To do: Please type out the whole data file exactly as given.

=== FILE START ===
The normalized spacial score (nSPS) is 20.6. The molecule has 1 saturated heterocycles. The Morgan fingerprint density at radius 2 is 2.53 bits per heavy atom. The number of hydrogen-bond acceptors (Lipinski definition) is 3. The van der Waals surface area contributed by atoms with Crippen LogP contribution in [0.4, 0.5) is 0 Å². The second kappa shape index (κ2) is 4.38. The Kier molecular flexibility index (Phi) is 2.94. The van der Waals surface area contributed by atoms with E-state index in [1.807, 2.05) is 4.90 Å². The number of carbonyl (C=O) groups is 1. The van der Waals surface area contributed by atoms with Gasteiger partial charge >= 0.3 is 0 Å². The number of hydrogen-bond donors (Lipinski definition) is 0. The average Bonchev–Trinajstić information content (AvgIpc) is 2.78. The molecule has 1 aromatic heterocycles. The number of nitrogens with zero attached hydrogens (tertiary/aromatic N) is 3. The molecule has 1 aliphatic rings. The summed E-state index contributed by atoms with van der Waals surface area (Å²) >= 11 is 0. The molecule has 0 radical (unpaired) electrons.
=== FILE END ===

The normalized spacial score (nSPS) is 20.6. The molecule has 1 saturated heterocycles. The Morgan fingerprint density at radius 2 is 2.53 bits per heavy atom. The number of hydrogen-bond acceptors (Lipinski definition) is 3. The van der Waals surface area contributed by atoms with Crippen LogP contribution in [0.4, 0.5) is 0 Å². The second kappa shape index (κ2) is 4.38. The Kier molecular flexibility index (Phi) is 2.94. The van der Waals surface area contributed by atoms with E-state index in [1.807, 2.05) is 4.90 Å². The number of carbonyl (C=O) groups is 1. The van der Waals surface area contributed by atoms with Gasteiger partial charge >= 0.3 is 0 Å². The number of hydrogen-bond donors (Lipinski definition) is 0. The average Bonchev–Trinajstić information content (AvgIpc) is 2.78. The molecule has 1 aromatic heterocycles. The number of nitrogens with zero attached hydrogens (tertiary/aromatic N) is 3. The molecule has 1 aliphatic rings. The summed E-state index contributed by atoms with van der Waals surface area (Å²) >= 11 is 0. The molecule has 0 radical (unpaired) electrons.